Books on the Bluff: The Dominion of a Bookselling Legend

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Books on the Bluff
in Eulonia, Georgia

Books on the Bluff in Eulonia, Georgia, is not just a charming four-year-old bookstore overlooking the Georgia coast, but a command center for the vast network of book-related activities under the dominion of Southern bookselling legend "Miss Virginia" Calvin Hobson Hicks. Virginia Hicks -- who has spent virtually all of her eight decades deeply involved with books and bookstores -- and her husband Harold Hicks run the store at the front of their sprawling house in a lush, gated community on Sutherland Bluff.

The Hicks do sell plenty of books from their shop: they stock about 50,000, and the warehouse at the back of the house holds many more. "The store is open 24 hours a day. People call late and ask if they can come over, and we say sure. It's relaxed, and I can run around in my pajamas if need be," she told BTW. Time for relaxing is brief. The Hicks distribute books to outlets in several local tourist spots and ship many books all over the world. But Virginia Hicks provides books on an as-needed basis anywhere in the coastal region, which includes a host of small islands including Jekyll, St. Simons, and Sea Island. "I'll get you any book you'd like and bring it over to you," Hicks said, "Customers tell us what time they will be home, and we arrange our courier service to meet them there. I'll also ask people if they're going to be in Eulonia during the day so we can leave the books at the lovely English tearoom that's opened there. If I get a call that the local ladies have had luncheon and tea there and read all the books and want such and such, I'll get in the car and bring five copies of whatever they wanted." She continued, "Harold and I go everywhere -- if you're having a convention, we'll put you up a bookstore."

Harold and Virginia Hicks

Hicks coordinates Books on the Bluff's delivery service to homebound readers and hospital patients. She is most enthusiastic about the annual festival held in November in nearby Darien, Georgia, which features reenactments from Fort King George, shrimp boat rides, local delicacies, arts and crafts, and Hicks' "Authors of the Round Table." Book signings and informal panel discussions with well-known authors are coordinated and emceed by Hicks who noted proudly that "in 2002 we had 29 authors reading, discussing their books, and signing copies; this year we had 23 authors. We fill the autograph table with authors' back stock books and hold raffles for books. We've been able to support local charities and civic associations with these benefits." She mentioned several, including a library for the Sapelo Island community and a proposed shelter for abandoned animals in McIntosh County.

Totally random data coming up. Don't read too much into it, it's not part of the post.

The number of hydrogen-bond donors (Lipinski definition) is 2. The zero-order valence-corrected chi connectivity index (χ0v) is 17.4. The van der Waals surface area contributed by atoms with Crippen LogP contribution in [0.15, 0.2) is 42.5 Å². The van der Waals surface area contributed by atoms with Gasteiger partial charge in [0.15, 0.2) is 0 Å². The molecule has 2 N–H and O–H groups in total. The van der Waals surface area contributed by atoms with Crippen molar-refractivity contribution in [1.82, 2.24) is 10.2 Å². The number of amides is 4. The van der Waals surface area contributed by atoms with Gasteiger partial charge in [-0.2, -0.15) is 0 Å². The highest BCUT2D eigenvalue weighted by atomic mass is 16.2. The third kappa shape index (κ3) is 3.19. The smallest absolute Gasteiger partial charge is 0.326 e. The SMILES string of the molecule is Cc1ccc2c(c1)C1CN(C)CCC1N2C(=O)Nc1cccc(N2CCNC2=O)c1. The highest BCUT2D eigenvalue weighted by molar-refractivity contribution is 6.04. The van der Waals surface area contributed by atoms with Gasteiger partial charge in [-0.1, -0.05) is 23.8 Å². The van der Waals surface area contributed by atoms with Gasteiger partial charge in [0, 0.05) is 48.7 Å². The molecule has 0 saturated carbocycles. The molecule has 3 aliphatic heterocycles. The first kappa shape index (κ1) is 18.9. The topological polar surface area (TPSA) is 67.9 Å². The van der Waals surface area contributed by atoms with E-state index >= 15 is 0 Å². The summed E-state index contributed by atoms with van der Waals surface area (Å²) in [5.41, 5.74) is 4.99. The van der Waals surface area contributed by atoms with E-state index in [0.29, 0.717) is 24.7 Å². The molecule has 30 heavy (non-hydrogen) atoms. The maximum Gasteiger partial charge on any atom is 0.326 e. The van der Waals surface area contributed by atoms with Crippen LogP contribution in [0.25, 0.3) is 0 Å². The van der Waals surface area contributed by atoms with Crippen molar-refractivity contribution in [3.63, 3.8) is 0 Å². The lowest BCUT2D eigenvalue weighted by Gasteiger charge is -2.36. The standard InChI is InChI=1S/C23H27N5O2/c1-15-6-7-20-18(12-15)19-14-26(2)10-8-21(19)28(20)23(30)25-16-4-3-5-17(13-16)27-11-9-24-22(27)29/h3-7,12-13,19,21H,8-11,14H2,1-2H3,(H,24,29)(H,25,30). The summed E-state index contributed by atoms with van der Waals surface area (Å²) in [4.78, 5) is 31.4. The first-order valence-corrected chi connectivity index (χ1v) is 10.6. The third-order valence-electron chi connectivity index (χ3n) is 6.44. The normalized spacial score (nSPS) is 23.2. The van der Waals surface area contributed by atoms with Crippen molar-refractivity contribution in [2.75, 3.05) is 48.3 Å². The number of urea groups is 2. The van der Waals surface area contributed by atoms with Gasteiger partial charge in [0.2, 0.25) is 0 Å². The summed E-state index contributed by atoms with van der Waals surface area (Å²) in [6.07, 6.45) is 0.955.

Also offered for sale at all events, and everywhere Hicks supplies the books, are four local-interest books that have been republished by the Hicks' The Book Shop Press, Inc. "I republish out-of-print books that need to be republished," Hicks explained. Each one comes with a compelling historical provenance that can take listeners through tales of local historic inaccuracies and an author's attempt to leave only one, hand-corrected copy behind; treasures in an old trunk from an estate sale in Buffalo, New York; and a cookbook based on recipes from a family home in Mobile, Alabama, affectionately called "Termite Hall."

"Everybody in Mobile lives in a Hall," Hicks told BTW. "Eugene Walter, the writer who founded the Paris Review with George Plimpton, was always broke and stayed with my family at Termite Hall." Walter wrote a bestselling cookbook in 1969 for the Time-Life Food of the World series, American Cooking: Southern Style. But it was his humorous compendium of rich recipes and luscious Southern storytelling, Delectable Dishes From Termite Hall, that Hicks promised the late author she would "keep alive." She kept her promise, and the book remains a hot seller, perhaps due in part to its forward by one of the book's biggest fans, Pat Conroy. Hicks and Conroy go way back to 1972 and the first book signing the then-unknown writer ever had. Hicks, who, at the time, owned her first bookstore, The Lee Street Book and Art Shop in Brunswick, Georgia, hosted the store's first book signing with the nascent author. (For more about The Book Shop Press Inc., click here.)

Hicks' career path is long and winding, as one might expect from a woman whose first job was predicated on the introduction of the 1941 Lend-Lease Act. Teacher, headmistress, children's librarian, among other things -- but her love of books has been a constant theme. Reared in a family full of booksellers -- a cousin owned The Haunted Book Shop in Mobile, Alabama; her aunt operated The Hill Top Shop in Spring Hill, Georgia; and yet another family member sold books in someplace that sounded to Northern ears like Belt Buckle, Tennessee, Hicks is still thrilled that in 1996, she and Harold won the Charles. S. Haslam Award for Excellence in Bookselling for their previous store, The Book Shop Inc., in downtown Brunswick, Georgia.

Through her decades of bookselling experience, Hicks sees the Book Sense program as one of the great advances in the industry. "The Book Sense books just sell themselves. You really don't even need a store. Maybe I shouldn't say that," she laughed. This year Hicks told the committee planning the 2004 "Day in Darien" not to schedule the beloved "Authors of the Round Table."

"I told them I just can't do it this year " she recalled. "I said, 'Look people, I've got to take some time to die.' No one paid any attention to me and scheduled me as always." --Nomi Schwartz